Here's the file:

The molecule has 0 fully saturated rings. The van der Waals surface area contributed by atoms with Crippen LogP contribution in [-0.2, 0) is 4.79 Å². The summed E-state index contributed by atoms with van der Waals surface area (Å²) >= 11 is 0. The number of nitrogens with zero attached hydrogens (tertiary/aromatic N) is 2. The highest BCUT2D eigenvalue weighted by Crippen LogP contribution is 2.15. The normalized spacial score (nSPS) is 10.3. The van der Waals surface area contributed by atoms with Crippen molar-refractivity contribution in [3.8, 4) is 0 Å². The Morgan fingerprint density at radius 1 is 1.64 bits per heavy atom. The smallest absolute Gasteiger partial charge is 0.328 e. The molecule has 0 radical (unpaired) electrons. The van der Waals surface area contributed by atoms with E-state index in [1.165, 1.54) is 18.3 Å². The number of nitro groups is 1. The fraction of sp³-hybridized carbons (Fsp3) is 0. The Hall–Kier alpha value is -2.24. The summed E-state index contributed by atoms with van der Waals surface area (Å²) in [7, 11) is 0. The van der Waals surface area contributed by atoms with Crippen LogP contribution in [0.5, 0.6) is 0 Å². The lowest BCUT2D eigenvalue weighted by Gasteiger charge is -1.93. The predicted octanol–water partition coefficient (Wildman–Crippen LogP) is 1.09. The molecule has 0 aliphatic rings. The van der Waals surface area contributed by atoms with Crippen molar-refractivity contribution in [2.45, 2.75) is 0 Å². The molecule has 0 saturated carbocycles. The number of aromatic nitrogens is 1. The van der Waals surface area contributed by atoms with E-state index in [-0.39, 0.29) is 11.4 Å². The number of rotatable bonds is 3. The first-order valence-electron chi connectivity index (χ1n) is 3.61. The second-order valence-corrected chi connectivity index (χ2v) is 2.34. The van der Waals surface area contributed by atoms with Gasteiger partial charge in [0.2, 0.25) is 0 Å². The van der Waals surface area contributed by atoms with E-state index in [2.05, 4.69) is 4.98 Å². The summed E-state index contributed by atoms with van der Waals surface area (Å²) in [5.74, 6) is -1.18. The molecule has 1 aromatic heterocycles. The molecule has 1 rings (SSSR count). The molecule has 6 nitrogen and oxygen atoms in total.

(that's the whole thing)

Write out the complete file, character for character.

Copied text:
The molecule has 0 fully saturated rings. The van der Waals surface area contributed by atoms with Crippen LogP contribution in [-0.2, 0) is 4.79 Å². The summed E-state index contributed by atoms with van der Waals surface area (Å²) >= 11 is 0. The number of nitrogens with zero attached hydrogens (tertiary/aromatic N) is 2. The highest BCUT2D eigenvalue weighted by Crippen LogP contribution is 2.15. The normalized spacial score (nSPS) is 10.3. The van der Waals surface area contributed by atoms with Crippen molar-refractivity contribution in [3.8, 4) is 0 Å². The Morgan fingerprint density at radius 1 is 1.64 bits per heavy atom. The smallest absolute Gasteiger partial charge is 0.328 e. The molecule has 0 radical (unpaired) electrons. The van der Waals surface area contributed by atoms with E-state index in [1.165, 1.54) is 18.3 Å². The number of nitro groups is 1. The fraction of sp³-hybridized carbons (Fsp3) is 0. The Hall–Kier alpha value is -2.24. The summed E-state index contributed by atoms with van der Waals surface area (Å²) in [7, 11) is 0. The van der Waals surface area contributed by atoms with Crippen LogP contribution in [0.5, 0.6) is 0 Å². The lowest BCUT2D eigenvalue weighted by Gasteiger charge is -1.93. The predicted octanol–water partition coefficient (Wildman–Crippen LogP) is 1.09. The molecule has 0 aliphatic rings. The van der Waals surface area contributed by atoms with Crippen molar-refractivity contribution in [2.45, 2.75) is 0 Å². The molecule has 0 saturated carbocycles. The number of aromatic nitrogens is 1. The van der Waals surface area contributed by atoms with E-state index in [-0.39, 0.29) is 11.4 Å². The number of rotatable bonds is 3. The first-order valence-electron chi connectivity index (χ1n) is 3.61. The second-order valence-corrected chi connectivity index (χ2v) is 2.34. The van der Waals surface area contributed by atoms with Gasteiger partial charge in [0.2, 0.25) is 0 Å². The van der Waals surface area contributed by atoms with E-state index in [2.05, 4.69) is 4.98 Å². The summed E-state index contributed by atoms with van der Waals surface area (Å²) in [5.74, 6) is -1.18. The molecule has 1 aromatic heterocycles. The molecule has 1 rings (SSSR count). The molecule has 6 nitrogen and oxygen atoms in total.